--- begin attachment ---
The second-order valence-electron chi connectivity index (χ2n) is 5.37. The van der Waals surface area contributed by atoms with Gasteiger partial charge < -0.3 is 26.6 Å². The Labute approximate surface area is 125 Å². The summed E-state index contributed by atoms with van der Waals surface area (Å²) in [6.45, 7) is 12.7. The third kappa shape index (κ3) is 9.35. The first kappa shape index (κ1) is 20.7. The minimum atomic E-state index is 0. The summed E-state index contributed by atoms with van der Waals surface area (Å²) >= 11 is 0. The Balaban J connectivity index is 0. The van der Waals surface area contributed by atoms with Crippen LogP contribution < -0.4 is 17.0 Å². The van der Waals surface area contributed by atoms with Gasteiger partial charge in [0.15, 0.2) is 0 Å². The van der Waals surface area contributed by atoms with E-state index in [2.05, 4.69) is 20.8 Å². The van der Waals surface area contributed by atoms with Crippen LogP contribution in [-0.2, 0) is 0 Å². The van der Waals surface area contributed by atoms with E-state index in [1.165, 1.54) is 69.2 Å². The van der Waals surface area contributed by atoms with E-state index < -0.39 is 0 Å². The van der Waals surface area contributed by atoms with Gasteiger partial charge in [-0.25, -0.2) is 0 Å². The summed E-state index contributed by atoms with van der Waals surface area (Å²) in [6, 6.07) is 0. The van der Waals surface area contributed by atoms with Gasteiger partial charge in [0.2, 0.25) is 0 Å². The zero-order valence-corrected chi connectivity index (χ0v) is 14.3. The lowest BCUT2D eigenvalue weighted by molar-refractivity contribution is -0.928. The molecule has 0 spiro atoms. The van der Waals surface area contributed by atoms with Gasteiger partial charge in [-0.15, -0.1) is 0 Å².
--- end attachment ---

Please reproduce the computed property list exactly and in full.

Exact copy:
The second-order valence-electron chi connectivity index (χ2n) is 5.37. The van der Waals surface area contributed by atoms with Gasteiger partial charge < -0.3 is 26.6 Å². The Labute approximate surface area is 125 Å². The summed E-state index contributed by atoms with van der Waals surface area (Å²) in [6.45, 7) is 12.7. The third kappa shape index (κ3) is 9.35. The first kappa shape index (κ1) is 20.7. The minimum atomic E-state index is 0. The summed E-state index contributed by atoms with van der Waals surface area (Å²) >= 11 is 0. The Balaban J connectivity index is 0. The van der Waals surface area contributed by atoms with Crippen LogP contribution < -0.4 is 17.0 Å². The van der Waals surface area contributed by atoms with Gasteiger partial charge in [0.15, 0.2) is 0 Å². The van der Waals surface area contributed by atoms with E-state index in [2.05, 4.69) is 20.8 Å². The van der Waals surface area contributed by atoms with Crippen LogP contribution in [-0.2, 0) is 0 Å². The van der Waals surface area contributed by atoms with E-state index in [1.165, 1.54) is 69.2 Å². The van der Waals surface area contributed by atoms with E-state index < -0.39 is 0 Å². The van der Waals surface area contributed by atoms with Gasteiger partial charge in [-0.25, -0.2) is 0 Å². The summed E-state index contributed by atoms with van der Waals surface area (Å²) in [6, 6.07) is 0. The van der Waals surface area contributed by atoms with Gasteiger partial charge in [0.2, 0.25) is 0 Å². The zero-order valence-corrected chi connectivity index (χ0v) is 14.3. The lowest BCUT2D eigenvalue weighted by molar-refractivity contribution is -0.928. The molecule has 0 spiro atoms. The van der Waals surface area contributed by atoms with Gasteiger partial charge in [-0.15, -0.1) is 0 Å².